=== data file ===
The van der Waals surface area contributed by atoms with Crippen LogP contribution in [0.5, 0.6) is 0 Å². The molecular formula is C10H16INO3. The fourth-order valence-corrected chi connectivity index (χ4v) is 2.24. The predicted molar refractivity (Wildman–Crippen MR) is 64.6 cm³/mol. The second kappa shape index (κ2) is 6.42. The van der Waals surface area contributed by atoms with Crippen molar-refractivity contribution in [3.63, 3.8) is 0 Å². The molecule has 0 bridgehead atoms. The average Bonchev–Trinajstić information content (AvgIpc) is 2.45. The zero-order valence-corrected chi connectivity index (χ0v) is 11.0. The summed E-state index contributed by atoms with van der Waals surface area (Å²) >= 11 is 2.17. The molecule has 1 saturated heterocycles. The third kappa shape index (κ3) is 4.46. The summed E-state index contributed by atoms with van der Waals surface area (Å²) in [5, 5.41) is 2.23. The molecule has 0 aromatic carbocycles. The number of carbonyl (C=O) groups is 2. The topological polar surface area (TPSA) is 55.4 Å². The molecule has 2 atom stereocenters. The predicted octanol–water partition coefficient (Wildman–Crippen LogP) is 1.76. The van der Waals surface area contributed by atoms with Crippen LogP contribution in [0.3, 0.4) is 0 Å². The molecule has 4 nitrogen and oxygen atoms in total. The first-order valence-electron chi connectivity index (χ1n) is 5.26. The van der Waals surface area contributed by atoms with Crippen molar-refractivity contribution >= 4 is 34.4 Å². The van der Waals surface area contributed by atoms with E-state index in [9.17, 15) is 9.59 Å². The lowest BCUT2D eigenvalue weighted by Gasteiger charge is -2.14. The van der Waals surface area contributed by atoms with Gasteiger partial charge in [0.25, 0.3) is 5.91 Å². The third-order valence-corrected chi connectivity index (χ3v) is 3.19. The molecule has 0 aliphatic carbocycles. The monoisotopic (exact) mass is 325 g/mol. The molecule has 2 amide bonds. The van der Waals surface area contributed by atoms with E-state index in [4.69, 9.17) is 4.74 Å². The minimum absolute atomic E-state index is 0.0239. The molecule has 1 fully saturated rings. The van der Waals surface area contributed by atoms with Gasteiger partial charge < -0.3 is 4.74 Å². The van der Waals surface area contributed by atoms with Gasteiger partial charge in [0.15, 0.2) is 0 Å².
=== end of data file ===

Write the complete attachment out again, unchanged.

The van der Waals surface area contributed by atoms with Crippen LogP contribution in [0.5, 0.6) is 0 Å². The molecular formula is C10H16INO3. The fourth-order valence-corrected chi connectivity index (χ4v) is 2.24. The predicted molar refractivity (Wildman–Crippen MR) is 64.6 cm³/mol. The second kappa shape index (κ2) is 6.42. The van der Waals surface area contributed by atoms with Crippen molar-refractivity contribution in [3.63, 3.8) is 0 Å². The molecule has 0 bridgehead atoms. The average Bonchev–Trinajstić information content (AvgIpc) is 2.45. The zero-order valence-corrected chi connectivity index (χ0v) is 11.0. The summed E-state index contributed by atoms with van der Waals surface area (Å²) >= 11 is 2.17. The molecule has 1 saturated heterocycles. The third kappa shape index (κ3) is 4.46. The summed E-state index contributed by atoms with van der Waals surface area (Å²) in [5, 5.41) is 2.23. The molecule has 0 aromatic carbocycles. The number of carbonyl (C=O) groups is 2. The topological polar surface area (TPSA) is 55.4 Å². The molecule has 2 atom stereocenters. The predicted octanol–water partition coefficient (Wildman–Crippen LogP) is 1.76. The van der Waals surface area contributed by atoms with Crippen LogP contribution in [0.3, 0.4) is 0 Å². The molecule has 4 nitrogen and oxygen atoms in total. The first-order valence-electron chi connectivity index (χ1n) is 5.26. The van der Waals surface area contributed by atoms with Crippen molar-refractivity contribution >= 4 is 34.4 Å². The van der Waals surface area contributed by atoms with E-state index in [9.17, 15) is 9.59 Å². The lowest BCUT2D eigenvalue weighted by Gasteiger charge is -2.14. The van der Waals surface area contributed by atoms with Gasteiger partial charge in [0.25, 0.3) is 5.91 Å². The third-order valence-corrected chi connectivity index (χ3v) is 3.19. The molecule has 0 aliphatic carbocycles. The monoisotopic (exact) mass is 325 g/mol. The molecule has 2 amide bonds. The van der Waals surface area contributed by atoms with E-state index in [4.69, 9.17) is 4.74 Å². The minimum absolute atomic E-state index is 0.0239. The molecule has 1 fully saturated rings. The van der Waals surface area contributed by atoms with Gasteiger partial charge < -0.3 is 4.74 Å². The van der Waals surface area contributed by atoms with Gasteiger partial charge in [0.15, 0.2) is 0 Å².